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Kensico, New York facts for kids

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Kensico is a former hamlet in central Westchester County, NY, which was relocated and flooded to build the Kensico Reservoir, one of the central storage reservoirs for the New York City Reservoir system.

Neighboring towns and hamlets included North Castle, Mount Pleasant, Chappaqua, Valhalla, Armonk, and White Plains, New York.


Kensico was named after the Siwanoy Indian chief, Coken-se-co, a signatory of the deed for the city of White Plains. Prior to the town being flooded and removed from existence, Kensico was a stop on the Harlem Line out of Grand Central Station in New York City, shortly north of the White Plains stop. It was also one of three settlements in the area, Kenisco, Wright's Mills, and Davis Brook.

In 1845, residents of Kensico, about 2.5 miles away from Davis Brook, successfully appealed to change the name of the railroad station at Davis Brook to Kensico.

The hamlet, located in a valley between two larger mountains, featured a large red mill in its center, portions of the Bronx and Byram Rivers, and a Methodist Episcopal church.

Despite being a sleepy farming village in Westchester, the town had some reputation for quirky controversy. On June 16, 1884, four intoxicated workers from the new dam entered the Joseph Reed Hotel and assaulted the bartender - Two were arrested, and two escaped after returning to Grand Central Station in New York City. On November 6, 1884, farmer John Donnelly died from mysterious injuries he obtained after a day of drunken carousing, his injuries presumably inflicted by a group of highwaymen who attacked him for unclear reasons.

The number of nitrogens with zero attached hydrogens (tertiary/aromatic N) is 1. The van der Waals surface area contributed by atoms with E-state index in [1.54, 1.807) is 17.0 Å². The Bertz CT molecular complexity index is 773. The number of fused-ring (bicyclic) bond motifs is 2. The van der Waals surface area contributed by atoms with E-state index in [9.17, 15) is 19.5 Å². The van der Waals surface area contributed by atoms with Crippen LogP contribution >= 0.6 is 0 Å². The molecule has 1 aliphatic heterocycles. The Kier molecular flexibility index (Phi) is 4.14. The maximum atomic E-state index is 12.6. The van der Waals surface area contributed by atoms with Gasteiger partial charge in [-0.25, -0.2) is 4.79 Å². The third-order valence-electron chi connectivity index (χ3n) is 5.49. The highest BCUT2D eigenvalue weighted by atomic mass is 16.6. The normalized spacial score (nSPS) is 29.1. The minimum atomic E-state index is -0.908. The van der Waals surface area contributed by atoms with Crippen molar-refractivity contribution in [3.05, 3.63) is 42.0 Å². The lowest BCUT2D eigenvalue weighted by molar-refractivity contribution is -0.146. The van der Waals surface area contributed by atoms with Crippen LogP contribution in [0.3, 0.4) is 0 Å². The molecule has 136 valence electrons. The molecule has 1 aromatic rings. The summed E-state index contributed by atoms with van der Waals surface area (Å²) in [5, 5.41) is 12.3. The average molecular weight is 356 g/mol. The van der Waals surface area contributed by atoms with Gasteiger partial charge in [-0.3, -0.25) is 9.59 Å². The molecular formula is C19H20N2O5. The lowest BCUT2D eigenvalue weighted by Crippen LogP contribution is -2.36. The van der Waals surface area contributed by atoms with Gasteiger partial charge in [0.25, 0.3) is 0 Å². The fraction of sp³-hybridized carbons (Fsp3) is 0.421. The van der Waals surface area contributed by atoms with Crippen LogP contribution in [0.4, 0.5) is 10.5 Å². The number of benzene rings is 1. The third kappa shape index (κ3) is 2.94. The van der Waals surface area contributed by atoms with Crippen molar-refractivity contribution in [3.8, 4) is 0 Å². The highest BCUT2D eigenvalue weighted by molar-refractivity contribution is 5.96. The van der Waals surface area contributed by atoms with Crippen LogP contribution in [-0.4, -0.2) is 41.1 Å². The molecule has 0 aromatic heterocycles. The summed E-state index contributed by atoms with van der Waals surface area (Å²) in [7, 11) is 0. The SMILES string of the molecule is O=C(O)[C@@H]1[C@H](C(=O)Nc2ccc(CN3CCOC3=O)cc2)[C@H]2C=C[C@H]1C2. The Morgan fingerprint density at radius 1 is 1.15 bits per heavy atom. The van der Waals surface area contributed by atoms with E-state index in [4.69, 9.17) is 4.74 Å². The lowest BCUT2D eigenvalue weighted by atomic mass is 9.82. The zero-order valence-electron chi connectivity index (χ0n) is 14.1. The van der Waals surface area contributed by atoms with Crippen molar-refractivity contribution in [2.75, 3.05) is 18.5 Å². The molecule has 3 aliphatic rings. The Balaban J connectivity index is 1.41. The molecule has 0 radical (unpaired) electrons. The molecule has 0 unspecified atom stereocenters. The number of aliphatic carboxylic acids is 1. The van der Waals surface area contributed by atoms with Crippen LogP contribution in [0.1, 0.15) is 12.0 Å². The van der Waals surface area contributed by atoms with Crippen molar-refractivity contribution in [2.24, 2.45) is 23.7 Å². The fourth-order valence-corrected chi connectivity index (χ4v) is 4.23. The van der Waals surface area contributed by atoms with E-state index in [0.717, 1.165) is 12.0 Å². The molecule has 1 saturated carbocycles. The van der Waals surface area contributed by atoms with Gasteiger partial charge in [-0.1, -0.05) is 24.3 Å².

Initial construction of the Kensico Dam began in 1881, however, plans were expanded which ultimately required the annexation of all of the land in the town. Property from the entire town was purchased for approximately $92,000, with the largest award of $24,000 being paid to the estate of Joseph Warren Tompkins for the destruction of his mill. Mr. Frank Tilford was paid $19,135 for the destruction of his stock and dairy farm on Big Rye Pond. The Westchester Ice Company was compensated $9,592 for the destruction of their facilities in Kensico. Compensation for the property was overseen by lawyer Henry T. Dykman.

Some protests were seen as the town was cleared for the reservoir. On April 1, 1893, hotel owner William Ackerly (owner of the Brookside Hotel) protested the mandatory evacuation by refusing to leave his property. Lawyer Henry Dykman, Sheriff John Duffy, and Deputy Sheriff John Verplank then proceeded to remove Mr. Ackerly's belongings, leaving them outside. Ultimately, Mr. Ackerly and other townspeople evacuated their homes. On March 29, 1893, Commissioner of Public Works Daly began burning houses, barns, outhouses, and other potential sources of contamination in his 'war against microbes'.

The final water tunnel leading to Kensico broke ground on December 29, 1893. On August 22, 1895, about 500 Italian laborers working on the tunnel went on strike against their employer, John McQuade. The final Kensico Dam was built between 1913–1917, at an estimated cost of about $15,000,000, ultimately forming the Kensico Reservoir.

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